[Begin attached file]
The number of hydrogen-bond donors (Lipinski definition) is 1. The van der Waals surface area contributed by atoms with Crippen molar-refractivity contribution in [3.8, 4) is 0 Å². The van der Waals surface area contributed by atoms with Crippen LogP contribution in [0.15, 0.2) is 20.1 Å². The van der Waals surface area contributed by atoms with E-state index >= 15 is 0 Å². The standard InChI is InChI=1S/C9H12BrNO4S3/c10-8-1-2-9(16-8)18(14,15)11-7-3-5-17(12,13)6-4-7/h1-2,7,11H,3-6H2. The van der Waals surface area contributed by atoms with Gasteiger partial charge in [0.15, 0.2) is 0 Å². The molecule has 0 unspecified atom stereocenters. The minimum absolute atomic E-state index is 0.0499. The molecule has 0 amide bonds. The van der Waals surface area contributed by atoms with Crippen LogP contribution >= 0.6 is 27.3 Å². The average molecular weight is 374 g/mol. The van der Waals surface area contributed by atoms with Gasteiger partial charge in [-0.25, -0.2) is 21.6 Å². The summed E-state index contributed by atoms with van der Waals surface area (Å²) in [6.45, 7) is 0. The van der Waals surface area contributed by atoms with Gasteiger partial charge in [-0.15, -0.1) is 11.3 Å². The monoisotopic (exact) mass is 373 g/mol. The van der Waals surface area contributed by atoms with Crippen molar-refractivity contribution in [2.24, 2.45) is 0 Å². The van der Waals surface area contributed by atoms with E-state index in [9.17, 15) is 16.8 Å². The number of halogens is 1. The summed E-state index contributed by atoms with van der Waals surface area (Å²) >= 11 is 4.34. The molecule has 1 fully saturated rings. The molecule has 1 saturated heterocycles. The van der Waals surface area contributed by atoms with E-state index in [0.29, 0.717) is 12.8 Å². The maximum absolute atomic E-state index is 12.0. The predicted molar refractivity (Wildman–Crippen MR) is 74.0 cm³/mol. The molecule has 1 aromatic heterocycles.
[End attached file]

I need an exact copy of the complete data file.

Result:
The number of hydrogen-bond donors (Lipinski definition) is 1. The van der Waals surface area contributed by atoms with Crippen molar-refractivity contribution in [3.8, 4) is 0 Å². The van der Waals surface area contributed by atoms with Crippen LogP contribution in [0.15, 0.2) is 20.1 Å². The van der Waals surface area contributed by atoms with E-state index >= 15 is 0 Å². The standard InChI is InChI=1S/C9H12BrNO4S3/c10-8-1-2-9(16-8)18(14,15)11-7-3-5-17(12,13)6-4-7/h1-2,7,11H,3-6H2. The van der Waals surface area contributed by atoms with Gasteiger partial charge in [0.15, 0.2) is 0 Å². The molecule has 0 unspecified atom stereocenters. The minimum absolute atomic E-state index is 0.0499. The molecule has 0 amide bonds. The van der Waals surface area contributed by atoms with Crippen LogP contribution >= 0.6 is 27.3 Å². The average molecular weight is 374 g/mol. The van der Waals surface area contributed by atoms with Gasteiger partial charge in [-0.25, -0.2) is 21.6 Å². The summed E-state index contributed by atoms with van der Waals surface area (Å²) in [6.45, 7) is 0. The van der Waals surface area contributed by atoms with Gasteiger partial charge in [-0.15, -0.1) is 11.3 Å². The monoisotopic (exact) mass is 373 g/mol. The van der Waals surface area contributed by atoms with Crippen molar-refractivity contribution in [2.24, 2.45) is 0 Å². The van der Waals surface area contributed by atoms with E-state index in [9.17, 15) is 16.8 Å². The number of halogens is 1. The summed E-state index contributed by atoms with van der Waals surface area (Å²) >= 11 is 4.34. The molecule has 1 fully saturated rings. The molecule has 1 saturated heterocycles. The van der Waals surface area contributed by atoms with E-state index in [0.29, 0.717) is 12.8 Å². The maximum absolute atomic E-state index is 12.0. The predicted molar refractivity (Wildman–Crippen MR) is 74.0 cm³/mol. The molecule has 1 aromatic heterocycles.